Comox Logging & Railway Co. Machine Shop/Expo Building
By Kit Willmot
In 1934, a violent windstorm blew down thousands of trees on the hills behind Ladysmith; in 1936, the Comox Logging & Railway Co. moved equipment into the area to harvest them while still marketable, building truck roads and a railway from the Nanaimo Lakes area to Ladysmith where the logs were dumped into the harbour using a humdirgen (just outside this building alongside No 11 loco) to tip the logs off the wagons.
The logs were then boomed and towed to the Fraser River to Canadian Western Lumber Co.’s sawmill. The whole organization was capable of handling a million feet of logs daily.
To maintain the large fleet of locos, railcars and ancillary equipment Comox build a large machine ship which was carefully planned; in an interview, Comox Vice President and General Manager Robert Filberg said “We just took our time. We knew that someday we would want to put a real plant at Ladysmith to take care of our growing business there, but we didn’t hurry; where ever we hit a new idea we put it down; where ever we made a mistake, we took note of it. And we finally got around to building our new layout to handle under one roof, all the complicated terminal operations of our Company at Ladysmith; we consulted the record and drew our plans according to past experience, incorporating the new ideas we had gathered on the way and avoiding the mistakes we’d previously encountered”.
“The structure was 203 feet long by 84 feet wide with a height of 36 feet, of solid mill construction, with galvanized iron reinforcing the walls, The repair shop was big enough to accommodate seven large logging trucks simultaneously, and a double set of railroad tracks, led into the north end of the building so that two locomotives or cars could be repaired or overhauled at once. The locomotive pit was 70 feet long, and the roundhouse 24 feet by 70 feet. Overhead a 7.5 ton crane made by the company’s own crew, operates on a 40 foot-wide craneway.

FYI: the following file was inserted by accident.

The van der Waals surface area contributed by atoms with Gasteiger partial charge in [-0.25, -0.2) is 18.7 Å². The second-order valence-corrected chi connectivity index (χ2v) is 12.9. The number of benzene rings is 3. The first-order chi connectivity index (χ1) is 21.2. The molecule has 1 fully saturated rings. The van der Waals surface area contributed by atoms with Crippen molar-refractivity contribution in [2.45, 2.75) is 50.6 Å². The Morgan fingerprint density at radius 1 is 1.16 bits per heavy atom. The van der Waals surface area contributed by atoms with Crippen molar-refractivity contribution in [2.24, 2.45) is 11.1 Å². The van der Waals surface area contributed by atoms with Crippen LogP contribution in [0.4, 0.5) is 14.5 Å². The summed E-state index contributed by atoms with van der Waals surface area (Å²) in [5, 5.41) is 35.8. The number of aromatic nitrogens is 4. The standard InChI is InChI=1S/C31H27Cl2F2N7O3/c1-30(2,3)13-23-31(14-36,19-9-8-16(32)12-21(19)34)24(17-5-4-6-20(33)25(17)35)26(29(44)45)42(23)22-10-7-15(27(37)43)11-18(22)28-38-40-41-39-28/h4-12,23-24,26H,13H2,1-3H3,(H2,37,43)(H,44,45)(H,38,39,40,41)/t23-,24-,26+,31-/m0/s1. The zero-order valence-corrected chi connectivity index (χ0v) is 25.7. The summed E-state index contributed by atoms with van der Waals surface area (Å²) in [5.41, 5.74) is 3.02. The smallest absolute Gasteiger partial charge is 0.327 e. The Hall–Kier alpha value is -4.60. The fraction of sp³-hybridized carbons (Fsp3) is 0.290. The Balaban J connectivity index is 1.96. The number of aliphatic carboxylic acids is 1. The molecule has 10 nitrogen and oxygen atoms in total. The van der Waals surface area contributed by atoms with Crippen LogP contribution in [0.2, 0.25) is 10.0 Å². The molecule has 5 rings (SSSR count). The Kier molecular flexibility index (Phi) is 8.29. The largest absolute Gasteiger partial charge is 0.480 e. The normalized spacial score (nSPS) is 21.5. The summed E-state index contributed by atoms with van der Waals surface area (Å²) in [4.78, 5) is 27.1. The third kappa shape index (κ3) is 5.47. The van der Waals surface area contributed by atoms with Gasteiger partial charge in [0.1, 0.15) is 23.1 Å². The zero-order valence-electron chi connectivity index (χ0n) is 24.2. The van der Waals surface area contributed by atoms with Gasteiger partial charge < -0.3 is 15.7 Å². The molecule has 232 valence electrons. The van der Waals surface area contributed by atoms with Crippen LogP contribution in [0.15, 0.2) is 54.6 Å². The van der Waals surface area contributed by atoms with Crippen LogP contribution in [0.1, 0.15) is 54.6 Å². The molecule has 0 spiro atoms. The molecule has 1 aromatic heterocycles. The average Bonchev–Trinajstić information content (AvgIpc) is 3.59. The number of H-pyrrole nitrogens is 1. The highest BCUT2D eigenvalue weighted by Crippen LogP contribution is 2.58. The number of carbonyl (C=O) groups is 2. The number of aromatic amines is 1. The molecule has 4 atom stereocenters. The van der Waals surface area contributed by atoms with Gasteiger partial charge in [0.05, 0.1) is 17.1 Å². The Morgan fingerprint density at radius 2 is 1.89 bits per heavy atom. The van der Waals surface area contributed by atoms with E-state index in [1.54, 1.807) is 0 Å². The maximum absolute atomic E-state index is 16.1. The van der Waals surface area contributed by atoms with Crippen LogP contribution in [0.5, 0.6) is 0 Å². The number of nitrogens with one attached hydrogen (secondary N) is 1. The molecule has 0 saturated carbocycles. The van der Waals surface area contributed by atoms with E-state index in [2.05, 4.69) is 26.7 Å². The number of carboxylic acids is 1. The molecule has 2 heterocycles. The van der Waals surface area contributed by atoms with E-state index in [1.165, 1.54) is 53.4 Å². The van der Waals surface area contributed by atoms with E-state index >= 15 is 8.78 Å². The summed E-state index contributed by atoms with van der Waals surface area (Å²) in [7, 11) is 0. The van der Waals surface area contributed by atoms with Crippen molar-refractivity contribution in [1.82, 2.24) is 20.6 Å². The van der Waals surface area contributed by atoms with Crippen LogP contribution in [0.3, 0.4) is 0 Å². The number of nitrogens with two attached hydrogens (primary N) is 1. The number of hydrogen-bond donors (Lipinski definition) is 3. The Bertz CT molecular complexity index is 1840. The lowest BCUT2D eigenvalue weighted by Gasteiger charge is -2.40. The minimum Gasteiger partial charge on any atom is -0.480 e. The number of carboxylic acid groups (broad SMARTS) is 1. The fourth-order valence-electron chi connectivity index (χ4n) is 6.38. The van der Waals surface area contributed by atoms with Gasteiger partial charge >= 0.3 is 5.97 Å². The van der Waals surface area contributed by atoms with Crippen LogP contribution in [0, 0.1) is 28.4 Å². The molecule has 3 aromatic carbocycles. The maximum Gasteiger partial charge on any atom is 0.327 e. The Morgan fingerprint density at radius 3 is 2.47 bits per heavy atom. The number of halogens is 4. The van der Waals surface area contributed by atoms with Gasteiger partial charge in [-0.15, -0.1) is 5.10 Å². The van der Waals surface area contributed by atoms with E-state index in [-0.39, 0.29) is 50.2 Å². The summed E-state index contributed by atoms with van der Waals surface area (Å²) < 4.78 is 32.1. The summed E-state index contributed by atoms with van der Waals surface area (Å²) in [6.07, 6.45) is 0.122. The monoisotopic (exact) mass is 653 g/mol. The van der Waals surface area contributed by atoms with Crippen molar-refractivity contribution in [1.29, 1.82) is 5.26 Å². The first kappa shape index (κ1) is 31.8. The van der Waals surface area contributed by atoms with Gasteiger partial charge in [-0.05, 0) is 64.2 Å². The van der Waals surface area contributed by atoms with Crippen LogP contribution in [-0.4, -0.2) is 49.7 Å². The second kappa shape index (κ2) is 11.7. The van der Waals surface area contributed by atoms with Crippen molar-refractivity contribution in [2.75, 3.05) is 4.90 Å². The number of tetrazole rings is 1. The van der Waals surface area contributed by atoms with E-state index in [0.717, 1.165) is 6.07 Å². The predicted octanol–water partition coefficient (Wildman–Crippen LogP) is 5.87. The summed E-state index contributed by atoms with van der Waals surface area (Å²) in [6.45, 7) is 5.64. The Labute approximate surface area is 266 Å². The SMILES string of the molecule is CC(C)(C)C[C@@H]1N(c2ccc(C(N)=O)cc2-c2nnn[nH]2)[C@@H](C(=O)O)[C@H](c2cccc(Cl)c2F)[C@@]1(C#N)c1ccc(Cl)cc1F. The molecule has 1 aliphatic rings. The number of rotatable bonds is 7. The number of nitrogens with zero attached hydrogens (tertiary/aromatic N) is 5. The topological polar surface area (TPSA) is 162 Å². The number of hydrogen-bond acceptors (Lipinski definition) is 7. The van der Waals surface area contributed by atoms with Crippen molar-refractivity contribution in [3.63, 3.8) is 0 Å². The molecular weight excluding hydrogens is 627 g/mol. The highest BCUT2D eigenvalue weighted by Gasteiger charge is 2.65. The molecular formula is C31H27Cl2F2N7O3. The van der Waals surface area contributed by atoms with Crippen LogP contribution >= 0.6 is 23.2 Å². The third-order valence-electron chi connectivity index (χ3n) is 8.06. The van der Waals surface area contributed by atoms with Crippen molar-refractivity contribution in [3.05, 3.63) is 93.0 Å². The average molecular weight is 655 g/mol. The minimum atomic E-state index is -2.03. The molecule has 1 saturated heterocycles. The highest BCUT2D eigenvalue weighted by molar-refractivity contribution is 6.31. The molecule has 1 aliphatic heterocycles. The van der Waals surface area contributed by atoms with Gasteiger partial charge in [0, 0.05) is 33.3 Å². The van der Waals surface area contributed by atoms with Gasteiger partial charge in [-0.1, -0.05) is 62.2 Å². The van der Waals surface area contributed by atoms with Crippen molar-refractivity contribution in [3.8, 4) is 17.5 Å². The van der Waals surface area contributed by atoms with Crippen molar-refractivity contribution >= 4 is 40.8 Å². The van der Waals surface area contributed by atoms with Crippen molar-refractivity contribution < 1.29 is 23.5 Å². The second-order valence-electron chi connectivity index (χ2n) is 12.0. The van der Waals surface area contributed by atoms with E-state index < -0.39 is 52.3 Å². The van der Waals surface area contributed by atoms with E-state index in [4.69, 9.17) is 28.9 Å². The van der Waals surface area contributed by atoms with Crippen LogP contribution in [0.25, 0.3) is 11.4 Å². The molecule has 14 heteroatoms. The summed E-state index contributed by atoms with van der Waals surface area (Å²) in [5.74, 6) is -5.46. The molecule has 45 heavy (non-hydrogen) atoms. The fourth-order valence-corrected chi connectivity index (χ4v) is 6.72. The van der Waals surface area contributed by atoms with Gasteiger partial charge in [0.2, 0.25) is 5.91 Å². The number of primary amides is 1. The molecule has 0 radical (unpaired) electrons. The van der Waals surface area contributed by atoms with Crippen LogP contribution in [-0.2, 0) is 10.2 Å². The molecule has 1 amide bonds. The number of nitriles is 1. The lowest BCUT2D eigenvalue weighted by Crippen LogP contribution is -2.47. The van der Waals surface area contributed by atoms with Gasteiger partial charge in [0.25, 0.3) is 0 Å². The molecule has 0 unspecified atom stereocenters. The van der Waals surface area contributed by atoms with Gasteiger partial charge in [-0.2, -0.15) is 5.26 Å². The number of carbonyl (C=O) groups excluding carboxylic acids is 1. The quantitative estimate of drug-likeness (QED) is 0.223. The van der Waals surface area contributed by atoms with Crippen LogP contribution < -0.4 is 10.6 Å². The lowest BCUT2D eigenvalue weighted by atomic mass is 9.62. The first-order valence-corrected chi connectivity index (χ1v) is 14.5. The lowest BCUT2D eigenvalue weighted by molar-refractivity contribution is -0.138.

Machines throughout the building were all individually driven. The welding shop piped juice all over the building so that individual jobs didn’t have to be taken to the shop but could be handled almost anywhere in the machine shop. There was also a fully equipped engine repair shop and tire plant. Air compression was provided by a 315 c.f. Schramm motor.
The machine shop extended to the roof, and occupied the western half of the building. The eastern portion was in two stories and was subdivided among the various departments such as the store room where about everything needed in a logging camp or railroad operation was not only stored but catalogued, so that the attendant could tell simply by turning up a card index system the extent of the company’s stocks’.
Comox left about 1986 and the grant from the Expo l986 Legacy was used to refurbish the building and subsequently the Ladysmith Railway Historical Society used the shop to restore locos, and wagons and also established a museum of railway artifacts on the top floor; due to financing and expansion problems, the shop and museum were closed.
The building has been occupied by several businesses, notably Seaward Kayaks, who build kayaks, and sundry small businesses e.g. Island Wood Pelleters, O’Hurley’s Wooden Boats, Island Signs, Island Outdoor Centre and Southwood Products and Atlantis Kayak. It currently houses the offices of the Ladysmith Maritime Society and The Arts Council of Ladysmith and District and the Ladysmith Waterfront Gallery since 2006.
Thanks to Bruce G. Flanagan for these wonderful pictures.